Lack of flu-shot safety device poses problem for worker

By: November 3rd, 2008 Email This Post Print This Post

Flu vaccination has just begun, and already there is a problem. But this issue affects employees rather than patients.

The California Department of Public Health found that pre-filled Fluvirin syringes by Novartis lacked a safety device that protects healthcare workers from needlesticks, according to a report from the International Sharps Injury Prevention Society (ISIPS). These products have been distributed nationwide.

Although the label on the vaccine noted there was a pre-filled syringe, it did not indicate it had a permanently affixed 5/8 inch needle as well. Employers under federal and state OSHA standards are required by to provide devices with engineered sharps injury protection.

According to ISIPS, Novartis has agreed to replace the product with syringes with a “luer” connection, which allow safety needles to be attached. Click here for the Novartis hazard alert and information on replacing  the pre-filled syringes.

Have you noticed safety devices when administering flu shots? If not, did you point out the potential hazard to your safety officer as an OSHA violation? Let us know in the comments section below.

Comments

By Debbie Smoyer on November 5th, 2008 at 11:02 am

I had to scramble to get safety device needles for my employees while I gave 80 plus flu shots without them. Our facility is now safe.

By Laura Hall, RN,MPH,CIC on November 6th, 2008 at 11:38 am

Not only did we receive syringes with no safety needle, the needles were also too short to administer an IM injection to anyone over 130#. We had to re-administer many shots, as SQ administration does not deliver the flu vaccine adequately. There was nothing in the vaccine info from Novartis to indicate limited usage.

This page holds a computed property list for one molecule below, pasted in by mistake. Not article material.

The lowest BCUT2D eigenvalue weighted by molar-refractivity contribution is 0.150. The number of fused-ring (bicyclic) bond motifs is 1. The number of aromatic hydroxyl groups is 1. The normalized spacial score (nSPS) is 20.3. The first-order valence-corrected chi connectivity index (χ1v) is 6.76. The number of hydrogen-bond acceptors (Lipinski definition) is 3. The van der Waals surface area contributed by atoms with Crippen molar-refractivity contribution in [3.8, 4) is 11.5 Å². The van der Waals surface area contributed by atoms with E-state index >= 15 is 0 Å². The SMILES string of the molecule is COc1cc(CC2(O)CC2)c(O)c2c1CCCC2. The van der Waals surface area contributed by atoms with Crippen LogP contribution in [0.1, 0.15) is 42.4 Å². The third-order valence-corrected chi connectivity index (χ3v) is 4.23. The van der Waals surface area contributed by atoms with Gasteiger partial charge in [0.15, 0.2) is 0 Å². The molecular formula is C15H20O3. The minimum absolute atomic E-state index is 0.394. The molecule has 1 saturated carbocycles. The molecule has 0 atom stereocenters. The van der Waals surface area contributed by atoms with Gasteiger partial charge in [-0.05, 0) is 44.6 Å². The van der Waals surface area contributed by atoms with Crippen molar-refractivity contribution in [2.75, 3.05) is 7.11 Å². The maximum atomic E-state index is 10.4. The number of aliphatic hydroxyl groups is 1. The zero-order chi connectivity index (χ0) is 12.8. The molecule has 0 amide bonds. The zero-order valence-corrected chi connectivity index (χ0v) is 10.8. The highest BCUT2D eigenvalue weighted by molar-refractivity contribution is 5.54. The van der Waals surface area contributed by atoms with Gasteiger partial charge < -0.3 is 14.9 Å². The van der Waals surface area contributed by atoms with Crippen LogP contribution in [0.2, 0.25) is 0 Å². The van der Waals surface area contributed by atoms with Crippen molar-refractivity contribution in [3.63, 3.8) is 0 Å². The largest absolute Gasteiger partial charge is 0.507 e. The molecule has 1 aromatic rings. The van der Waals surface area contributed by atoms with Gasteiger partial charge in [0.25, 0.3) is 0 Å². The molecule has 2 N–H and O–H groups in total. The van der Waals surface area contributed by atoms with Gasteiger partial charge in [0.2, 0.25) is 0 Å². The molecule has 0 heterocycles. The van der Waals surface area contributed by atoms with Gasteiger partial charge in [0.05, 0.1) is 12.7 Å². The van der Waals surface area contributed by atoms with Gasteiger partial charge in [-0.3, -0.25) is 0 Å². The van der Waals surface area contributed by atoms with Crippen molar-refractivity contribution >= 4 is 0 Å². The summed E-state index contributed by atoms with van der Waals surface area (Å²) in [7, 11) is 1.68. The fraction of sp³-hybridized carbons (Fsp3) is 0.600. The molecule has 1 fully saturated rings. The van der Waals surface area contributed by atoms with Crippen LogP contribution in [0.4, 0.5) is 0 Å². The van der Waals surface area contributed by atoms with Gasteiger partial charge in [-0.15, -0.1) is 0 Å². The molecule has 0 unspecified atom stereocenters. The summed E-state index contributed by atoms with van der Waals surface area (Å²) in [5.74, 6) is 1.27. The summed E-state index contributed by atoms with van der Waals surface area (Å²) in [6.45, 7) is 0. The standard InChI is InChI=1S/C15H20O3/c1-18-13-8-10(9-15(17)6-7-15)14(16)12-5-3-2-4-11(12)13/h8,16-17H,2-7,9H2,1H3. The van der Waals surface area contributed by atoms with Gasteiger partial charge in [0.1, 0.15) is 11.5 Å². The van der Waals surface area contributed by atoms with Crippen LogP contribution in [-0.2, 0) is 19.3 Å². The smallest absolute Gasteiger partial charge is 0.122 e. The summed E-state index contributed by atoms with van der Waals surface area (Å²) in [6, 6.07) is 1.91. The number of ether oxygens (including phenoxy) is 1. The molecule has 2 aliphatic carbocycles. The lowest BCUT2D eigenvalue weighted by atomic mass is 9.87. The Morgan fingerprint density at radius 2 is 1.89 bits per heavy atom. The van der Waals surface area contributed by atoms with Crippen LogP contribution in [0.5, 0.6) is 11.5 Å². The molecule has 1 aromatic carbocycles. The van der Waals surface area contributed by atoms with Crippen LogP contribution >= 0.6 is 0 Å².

I have contacted the company and am awaiting their full response.

By NJ Merritt, RN on November 8th, 2008 at 8:40 am

Are you aware that the flu vaccine from Glaxo Smith Kline comes in a prefilled syringe with latex components? This is not mentioned in the package insert, but rather in 2 lines on the box that are not even in bold face print.This requires completion of a latex sensitivity questionnaire to protect the recipient and the person administering the vaccine.

I have contacted the company and am awaiting a reply.

This is hard to believe in the latex free environment in which we all practice in the United States.

Buyer Beware.

By Bill Kincaid on December 5th, 2008 at 11:43 am

And that’s business for you – a product designed with little attention to what the end-user truly needs, but successfully marketed and sold to our purchasing departments, possibly sight unseen; delivered untested and unapproved to the people with the expertise who will be required to use it.

Sometimes I think we succeed in spite of ourselves.

 

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